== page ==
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Neuroplasticity (The MIT Press Essential Knowledge series)
Fifty years ago, neuroscientists thought that a mature brain was fixed like a fly in amber, unable to change. Today, we know that our brains and nervous systems change throughout our lifetimes. This concept of neuroplasticity has captured the imagination of a public eager for self-improvement -- and has inspired countless Internet entrepreneurs who peddle dubious "brain training" games and apps. In this book, Moheb Costandi offers a concise and engaging overview of neuroplasticity for the general reader, describing how our brains change continuously in response to our actions and experiences. Costandi discusses key experimental findings, and describes how our thinking about the brain has evolved over time. He explains how the brain changes during development, and the "synaptic pruning" that takes place before brain maturity. He shows that adult brains can grow new cells (citing, among many other studies, research showing that sexually mature male canaries learn a new song every year). He describes the kind of brain training that can bring about improvement in brain function. It's not gadgets and games that promise to "rewire your brain" but such sustained cognitive tasks as learning a musical instrument or a new language. (Costandi also notes that London cabbies increase their gray matter after rigorous training in their city's complicated streets.) He tells how brains compensate after stroke or injury; describes addiction and pain as maladaptive forms of neuroplasticity; and considers brain changes that accompany childhood, adolescence, parenthood, and aging. Each of our brains is custom-built. Neuroplasticity is at the heart of what makes us human.
Published by: The MIT Press | Publication date: 08/16/2016
Kindle book details: Kindle Edition, 193 pages

What Algorithms Want: Imagination in the Age of Computing (MIT Press)
We depend on -- we believe in -- algorithms to help us get a ride, choose which book to buy, execute a mathematical proof. It's as if we think of code as a magic spell, an incantation to reveal what we need to know and even what we want. Humans have always believed that certain invocations -- the marriage vow, the shaman's curse -- do not merely describe the world but make it. Computation casts a cultural shadow that is shaped by this long tradition of magical thinking. In this book, Ed Finn considers how the algorithm -- in practical terms, "a method for solving a problem" -- has its roots not only in mathematical logic but also in cybernetics, philosophy, and magical thinking. Finn argues that the algorithm deploys concepts from the idealized space of computation in a messy reality, with unpredictable and sometimes fascinating results. Drawing on sources that range from Neal Stephenson's Snow Crash to Diderot's Encyclopédie, from Adam Smith to the Star Trek computer, Finn explores the gap between theoretical ideas and pragmatic instructions. He examines the development of intelligent assistants like Siri, the rise of algorithmic aesthetics at Netflix, Ian Bogost's satiric Facebook game Cow Clicker, and the revolutionary economics of Bitcoin. He describes Google's goal of anticipating our questions, Uber's cartoon maps and black box accounting, and what Facebook tells us about programmable value, among other things.If we want to understand the gap between abstraction and messy reality, Finn argues, we need to build a model of "algorithmic reading" and scholarship that attends to process, spearheading a new experimental humanities.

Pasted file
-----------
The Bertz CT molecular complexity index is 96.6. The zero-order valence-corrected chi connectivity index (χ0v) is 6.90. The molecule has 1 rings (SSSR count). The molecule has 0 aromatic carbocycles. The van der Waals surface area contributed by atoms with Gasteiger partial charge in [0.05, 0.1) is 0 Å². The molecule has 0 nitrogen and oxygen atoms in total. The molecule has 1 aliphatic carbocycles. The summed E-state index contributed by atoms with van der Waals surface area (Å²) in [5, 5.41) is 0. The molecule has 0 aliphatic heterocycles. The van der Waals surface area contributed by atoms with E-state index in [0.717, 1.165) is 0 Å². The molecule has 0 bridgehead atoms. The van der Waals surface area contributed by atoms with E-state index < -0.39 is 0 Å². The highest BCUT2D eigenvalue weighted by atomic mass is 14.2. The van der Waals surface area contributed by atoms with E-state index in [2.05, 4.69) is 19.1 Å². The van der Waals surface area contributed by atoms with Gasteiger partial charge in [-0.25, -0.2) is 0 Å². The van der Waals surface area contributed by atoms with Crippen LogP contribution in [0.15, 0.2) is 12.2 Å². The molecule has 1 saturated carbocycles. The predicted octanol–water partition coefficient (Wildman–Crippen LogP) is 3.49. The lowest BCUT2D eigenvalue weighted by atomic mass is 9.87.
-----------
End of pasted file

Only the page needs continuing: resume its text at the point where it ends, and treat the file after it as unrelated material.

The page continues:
Author: Ed Finn
Published by: The MIT Press | Publication date: 03/06/2017
Kindle book details: Kindle Edition, 272 pages

Metadata (The MIT Press Essential Knowledge series)